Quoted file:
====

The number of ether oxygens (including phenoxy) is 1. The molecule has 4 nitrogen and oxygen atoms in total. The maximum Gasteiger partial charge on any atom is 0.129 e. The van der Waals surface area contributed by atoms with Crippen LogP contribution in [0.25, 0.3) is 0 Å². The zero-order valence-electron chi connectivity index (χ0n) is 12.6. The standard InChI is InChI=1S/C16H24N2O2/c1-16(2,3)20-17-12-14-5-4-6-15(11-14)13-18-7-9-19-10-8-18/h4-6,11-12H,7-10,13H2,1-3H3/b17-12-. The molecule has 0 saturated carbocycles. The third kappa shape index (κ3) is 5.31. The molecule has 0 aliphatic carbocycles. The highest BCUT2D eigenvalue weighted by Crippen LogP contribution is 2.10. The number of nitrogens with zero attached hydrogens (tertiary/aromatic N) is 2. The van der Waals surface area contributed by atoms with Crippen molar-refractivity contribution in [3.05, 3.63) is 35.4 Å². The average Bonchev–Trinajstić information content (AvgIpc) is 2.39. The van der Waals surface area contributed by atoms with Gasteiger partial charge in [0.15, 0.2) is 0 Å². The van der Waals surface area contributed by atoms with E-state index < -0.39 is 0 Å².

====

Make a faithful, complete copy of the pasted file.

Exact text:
The number of ether oxygens (including phenoxy) is 1. The molecule has 4 nitrogen and oxygen atoms in total. The maximum Gasteiger partial charge on any atom is 0.129 e. The van der Waals surface area contributed by atoms with Crippen LogP contribution in [0.25, 0.3) is 0 Å². The zero-order valence-electron chi connectivity index (χ0n) is 12.6. The standard InChI is InChI=1S/C16H24N2O2/c1-16(2,3)20-17-12-14-5-4-6-15(11-14)13-18-7-9-19-10-8-18/h4-6,11-12H,7-10,13H2,1-3H3/b17-12-. The molecule has 0 saturated carbocycles. The third kappa shape index (κ3) is 5.31. The molecule has 0 aliphatic carbocycles. The highest BCUT2D eigenvalue weighted by Crippen LogP contribution is 2.10. The number of nitrogens with zero attached hydrogens (tertiary/aromatic N) is 2. The van der Waals surface area contributed by atoms with Crippen molar-refractivity contribution in [3.05, 3.63) is 35.4 Å². The average Bonchev–Trinajstić information content (AvgIpc) is 2.39. The van der Waals surface area contributed by atoms with Gasteiger partial charge in [0.15, 0.2) is 0 Å². The van der Waals surface area contributed by atoms with E-state index < -0.39 is 0 Å².